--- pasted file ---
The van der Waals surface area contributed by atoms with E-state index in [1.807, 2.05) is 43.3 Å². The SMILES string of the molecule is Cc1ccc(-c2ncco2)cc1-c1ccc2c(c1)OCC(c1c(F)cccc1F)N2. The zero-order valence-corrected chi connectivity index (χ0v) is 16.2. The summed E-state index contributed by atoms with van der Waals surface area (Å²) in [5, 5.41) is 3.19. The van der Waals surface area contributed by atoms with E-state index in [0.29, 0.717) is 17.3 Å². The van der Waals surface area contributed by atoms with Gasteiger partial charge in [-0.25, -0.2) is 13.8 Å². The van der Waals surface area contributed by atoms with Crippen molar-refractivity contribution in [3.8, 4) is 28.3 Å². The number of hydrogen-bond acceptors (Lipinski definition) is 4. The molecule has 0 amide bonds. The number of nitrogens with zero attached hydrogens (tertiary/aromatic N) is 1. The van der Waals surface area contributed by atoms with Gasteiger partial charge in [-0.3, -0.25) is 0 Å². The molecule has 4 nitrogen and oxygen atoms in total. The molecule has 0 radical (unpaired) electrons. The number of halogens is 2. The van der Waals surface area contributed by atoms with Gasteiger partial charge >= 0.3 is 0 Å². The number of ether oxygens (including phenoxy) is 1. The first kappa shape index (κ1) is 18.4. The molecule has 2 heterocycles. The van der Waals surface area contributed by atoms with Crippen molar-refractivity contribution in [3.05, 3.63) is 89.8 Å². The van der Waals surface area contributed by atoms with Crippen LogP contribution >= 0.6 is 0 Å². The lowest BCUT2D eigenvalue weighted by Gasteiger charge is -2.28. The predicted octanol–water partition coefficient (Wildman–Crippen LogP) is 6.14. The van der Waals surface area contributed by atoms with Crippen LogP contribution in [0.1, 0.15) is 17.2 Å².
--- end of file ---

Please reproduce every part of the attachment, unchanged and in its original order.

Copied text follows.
The van der Waals surface area contributed by atoms with E-state index in [1.807, 2.05) is 43.3 Å². The SMILES string of the molecule is Cc1ccc(-c2ncco2)cc1-c1ccc2c(c1)OCC(c1c(F)cccc1F)N2. The zero-order valence-corrected chi connectivity index (χ0v) is 16.2. The summed E-state index contributed by atoms with van der Waals surface area (Å²) in [5, 5.41) is 3.19. The van der Waals surface area contributed by atoms with E-state index in [0.29, 0.717) is 17.3 Å². The van der Waals surface area contributed by atoms with Gasteiger partial charge in [-0.25, -0.2) is 13.8 Å². The van der Waals surface area contributed by atoms with Crippen molar-refractivity contribution in [3.8, 4) is 28.3 Å². The number of hydrogen-bond acceptors (Lipinski definition) is 4. The molecule has 0 amide bonds. The number of nitrogens with zero attached hydrogens (tertiary/aromatic N) is 1. The van der Waals surface area contributed by atoms with Gasteiger partial charge in [-0.3, -0.25) is 0 Å². The molecule has 4 nitrogen and oxygen atoms in total. The molecule has 0 radical (unpaired) electrons. The number of halogens is 2. The van der Waals surface area contributed by atoms with Gasteiger partial charge >= 0.3 is 0 Å². The number of ether oxygens (including phenoxy) is 1. The first kappa shape index (κ1) is 18.4. The molecule has 2 heterocycles. The van der Waals surface area contributed by atoms with Crippen molar-refractivity contribution in [3.05, 3.63) is 89.8 Å². The van der Waals surface area contributed by atoms with Crippen LogP contribution >= 0.6 is 0 Å². The lowest BCUT2D eigenvalue weighted by Gasteiger charge is -2.28. The predicted octanol–water partition coefficient (Wildman–Crippen LogP) is 6.14. The van der Waals surface area contributed by atoms with Crippen LogP contribution in [0.1, 0.15) is 17.2 Å².